Deputies said there was also a pair of handcuffs hanging from the tow truck’s rearview mirror. They said as Bruner continued to be uncooperative and would not lower the vehicle off of the tow truck, they advised him that he was trespassing and under arrest.
Another man inside of the tow truck got out and lowered the truck without trouble, deputies said. Bruner was arrested and has since been released from jail on bond.
Deputies said repo companies should always have claim and delivery papers issued by the magistrate court.
MEHLVILLE, Mo.June 9 2012 (AP) — A Wal-Mart store in south St. Louis County is opened again after it was evacuated when police found a “one-pot” methamphetamine bottle inside a woman’s purse.
St. Louis County police say the woman was arrested for shoplifting Thursday night. Security officers then allegedly discovered a 20-ounce bottle of cooking meth in her purse.
The store was evacuated because of the potential for an explosion or dangerous fumes from the bottle. No one was injured.
The woman and a male companion were arrested. Their names have not been released.
Police say the woman was not trying to steal ingredients for meth but they found several items related to the drug, such as medicines, pills and chemicals, in the suspects’ car.
ATLANTA GA June 9 2012 – A government survey shows more teens are now smoking pot than cigarettes.
The Centers for Disease Control and Prevention reported Thursday that 23 percent of high school students said they recently smoked marijuana, while 18 percent said they had puffed cigarettes. The survey asked teens about a variety of risky behaviors.
For decades, the number of teens who smoke has been on the decline. Marijuana use has fluctuated, and recently rose. At times, pot and cigarette smoking were about the same level, but last year marked the first time marijuana use was clearly greater.
An earlier survey by the University of Michigan also found that pot smoking was higher. A Michigan expert said teens today apparently see marijuana as less dangerous than cigarettes.
Bend OR June 9 2012 A custodian was arrested and charged with the theft of thirteen iPads from a Central Oregon Community College office.
Nathaniel Isaac Estrada was hired as a custodian for COCC in February 2011. He was placed on administrative leave on May 29, according to Eric Buckles, director of Human Resources.
The iPads, tablet computers valued at $500 each, were reported missing Friday, May 25 from the Licensed Massage Therapy offices. The iPads were behind two locked doors and in a locked cabinet.
“There were no signs of forced entry,” said Jim Bennett, interim supervisor of Campus Public Safety at Central Oregon Community College.
The LMT department had 15 iPads total. One was stolen last month, the other was offsite getting an update according to Stephanie Manriquez, director of the LMT program.The thefts impact the department.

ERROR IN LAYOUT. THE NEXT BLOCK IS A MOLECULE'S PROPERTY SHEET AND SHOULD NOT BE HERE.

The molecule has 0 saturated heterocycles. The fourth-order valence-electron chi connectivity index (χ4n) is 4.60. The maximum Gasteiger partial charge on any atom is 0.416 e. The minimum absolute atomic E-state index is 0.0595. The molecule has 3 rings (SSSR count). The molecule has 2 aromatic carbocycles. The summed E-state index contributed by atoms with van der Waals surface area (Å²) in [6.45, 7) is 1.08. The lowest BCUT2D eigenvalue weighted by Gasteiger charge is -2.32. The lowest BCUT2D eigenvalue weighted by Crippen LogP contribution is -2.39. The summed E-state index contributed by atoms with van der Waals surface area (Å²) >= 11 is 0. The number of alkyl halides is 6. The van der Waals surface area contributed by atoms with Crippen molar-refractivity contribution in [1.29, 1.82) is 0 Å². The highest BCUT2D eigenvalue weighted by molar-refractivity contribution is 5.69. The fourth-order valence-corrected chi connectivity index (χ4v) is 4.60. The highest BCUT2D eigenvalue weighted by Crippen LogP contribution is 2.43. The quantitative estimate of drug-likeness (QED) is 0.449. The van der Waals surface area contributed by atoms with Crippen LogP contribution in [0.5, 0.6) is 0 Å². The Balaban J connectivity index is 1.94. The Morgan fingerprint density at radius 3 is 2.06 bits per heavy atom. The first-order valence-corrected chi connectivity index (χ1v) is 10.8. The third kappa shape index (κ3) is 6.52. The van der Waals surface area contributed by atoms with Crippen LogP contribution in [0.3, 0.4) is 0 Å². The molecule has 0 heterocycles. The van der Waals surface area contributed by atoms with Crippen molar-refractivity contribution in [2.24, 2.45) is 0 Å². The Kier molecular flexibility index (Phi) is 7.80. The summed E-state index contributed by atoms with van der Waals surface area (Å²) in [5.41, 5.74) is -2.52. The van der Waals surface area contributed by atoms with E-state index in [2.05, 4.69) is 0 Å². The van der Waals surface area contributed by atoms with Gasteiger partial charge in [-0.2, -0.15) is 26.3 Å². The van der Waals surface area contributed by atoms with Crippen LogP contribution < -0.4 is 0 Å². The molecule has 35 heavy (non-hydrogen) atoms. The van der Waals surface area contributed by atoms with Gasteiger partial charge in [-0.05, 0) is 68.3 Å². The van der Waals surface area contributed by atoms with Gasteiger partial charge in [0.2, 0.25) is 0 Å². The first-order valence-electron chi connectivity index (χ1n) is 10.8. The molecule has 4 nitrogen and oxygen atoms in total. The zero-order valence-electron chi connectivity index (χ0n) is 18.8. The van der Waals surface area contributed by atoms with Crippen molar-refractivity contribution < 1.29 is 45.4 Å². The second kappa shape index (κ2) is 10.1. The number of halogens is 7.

“It was devastating,” said Manriquez. “We used them every day.”
When Manriquez first discovered that the iPads were missing, she remotely accessed them from her computer and locked them down. She was able to do this on all but five, which had already been accessed and reset.
Campus Public Safety took the report and contacted Bend police department. They checked local pawn shops. A Criminal Justice cadet found a Craigslist posting listing an iPad for sale.
The Campus Public Safety decided to contact the seller and arrange a meeting to act as a potential buyer.
“Initially the meeting was to determine if this was one of our iPads,” said Bennett. “If it was, we would proceed further.”
The plain-clothes Campus Public Safety officer identified the iPad as one belonging to the LMT department. Other officers were present and observing the situation. While the suspect chatted, Bend Police arrived and made the arrest.
Estrada was arrested on May 29 off of Century Drive on the west side of Bend.
“The investigation at this point is confident in the charges of Burglary II and Aggravated Theft I,” said Sergeant Brian Beekman from the Bend Police Department.
Aggravated theft I is charged when “the value of the property in a single or aggregate transaction is $10,000” or more according to ORS 164.057. The 13 stolen iPads were valued at $6500. As of press time, there was no information available for the reasons behind the Aggravated Theft I charge.
Some of the stolen property was recovered at the time of arrest according to Sergeant Beekman. Manriquez is still waiting for word on the other iPads.
Estrada was released on bail on May 30.
Source: The Broadside
The month-long investigation — called “Operation Orion” — was conducted in May by special agents from the U.S. Immigration and Customs Enforcement’s Homeland Security Investigations unit.
The operation targeted individuals who “possessed, received, transported, distributed, advertised or produced images or videos of child pornography,” ICE officials said in a press release Friday.